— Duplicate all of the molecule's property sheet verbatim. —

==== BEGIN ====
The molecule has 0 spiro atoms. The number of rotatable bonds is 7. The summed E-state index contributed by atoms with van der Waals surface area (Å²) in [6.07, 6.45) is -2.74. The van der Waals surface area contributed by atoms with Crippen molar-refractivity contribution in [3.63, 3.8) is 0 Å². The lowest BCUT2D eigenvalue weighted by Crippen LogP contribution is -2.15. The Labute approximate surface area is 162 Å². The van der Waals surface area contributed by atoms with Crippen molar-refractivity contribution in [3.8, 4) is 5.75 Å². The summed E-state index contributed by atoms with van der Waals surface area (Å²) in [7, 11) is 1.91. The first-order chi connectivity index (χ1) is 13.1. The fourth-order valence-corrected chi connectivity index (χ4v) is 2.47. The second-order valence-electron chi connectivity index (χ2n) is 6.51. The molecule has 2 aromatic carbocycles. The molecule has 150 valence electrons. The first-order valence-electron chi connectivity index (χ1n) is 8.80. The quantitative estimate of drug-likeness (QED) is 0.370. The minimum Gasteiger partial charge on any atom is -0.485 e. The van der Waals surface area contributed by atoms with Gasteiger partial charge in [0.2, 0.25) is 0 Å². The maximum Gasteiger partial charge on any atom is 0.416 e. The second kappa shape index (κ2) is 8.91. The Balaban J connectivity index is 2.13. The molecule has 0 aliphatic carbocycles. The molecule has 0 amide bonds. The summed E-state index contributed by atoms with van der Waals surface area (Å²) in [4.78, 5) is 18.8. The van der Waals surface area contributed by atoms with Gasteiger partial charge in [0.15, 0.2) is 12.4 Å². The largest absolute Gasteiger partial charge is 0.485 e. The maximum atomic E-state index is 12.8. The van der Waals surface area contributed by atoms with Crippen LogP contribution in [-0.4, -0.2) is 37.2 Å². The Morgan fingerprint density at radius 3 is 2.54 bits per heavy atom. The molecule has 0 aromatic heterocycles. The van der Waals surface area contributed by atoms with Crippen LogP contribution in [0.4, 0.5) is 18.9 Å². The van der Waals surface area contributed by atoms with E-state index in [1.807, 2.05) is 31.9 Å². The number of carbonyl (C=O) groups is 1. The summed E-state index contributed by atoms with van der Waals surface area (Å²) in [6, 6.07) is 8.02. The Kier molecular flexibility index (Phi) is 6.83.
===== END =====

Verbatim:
The molecule has 0 spiro atoms. The number of rotatable bonds is 7. The summed E-state index contributed by atoms with van der Waals surface area (Å²) in [6.07, 6.45) is -2.74. The van der Waals surface area contributed by atoms with Crippen molar-refractivity contribution in [3.63, 3.8) is 0 Å². The lowest BCUT2D eigenvalue weighted by Crippen LogP contribution is -2.15. The Labute approximate surface area is 162 Å². The van der Waals surface area contributed by atoms with Crippen molar-refractivity contribution in [3.8, 4) is 5.75 Å². The summed E-state index contributed by atoms with van der Waals surface area (Å²) in [7, 11) is 1.91. The first-order chi connectivity index (χ1) is 13.1. The fourth-order valence-corrected chi connectivity index (χ4v) is 2.47. The second-order valence-electron chi connectivity index (χ2n) is 6.51. The molecule has 2 aromatic carbocycles. The molecule has 150 valence electrons. The first-order valence-electron chi connectivity index (χ1n) is 8.80. The quantitative estimate of drug-likeness (QED) is 0.370. The minimum Gasteiger partial charge on any atom is -0.485 e. The van der Waals surface area contributed by atoms with Gasteiger partial charge in [0.2, 0.25) is 0 Å². The maximum Gasteiger partial charge on any atom is 0.416 e. The second kappa shape index (κ2) is 8.91. The Balaban J connectivity index is 2.13. The molecule has 0 aliphatic carbocycles. The molecule has 0 amide bonds. The summed E-state index contributed by atoms with van der Waals surface area (Å²) in [4.78, 5) is 18.8. The van der Waals surface area contributed by atoms with Gasteiger partial charge in [0.15, 0.2) is 12.4 Å². The largest absolute Gasteiger partial charge is 0.485 e. The maximum atomic E-state index is 12.8. The van der Waals surface area contributed by atoms with Crippen LogP contribution in [-0.4, -0.2) is 37.2 Å². The Morgan fingerprint density at radius 3 is 2.54 bits per heavy atom. The molecule has 0 aromatic heterocycles. The van der Waals surface area contributed by atoms with Crippen LogP contribution in [0.4, 0.5) is 18.9 Å². The van der Waals surface area contributed by atoms with E-state index in [1.807, 2.05) is 31.9 Å². The number of carbonyl (C=O) groups is 1. The summed E-state index contributed by atoms with van der Waals surface area (Å²) in [6, 6.07) is 8.02. The Kier molecular flexibility index (Phi) is 6.83.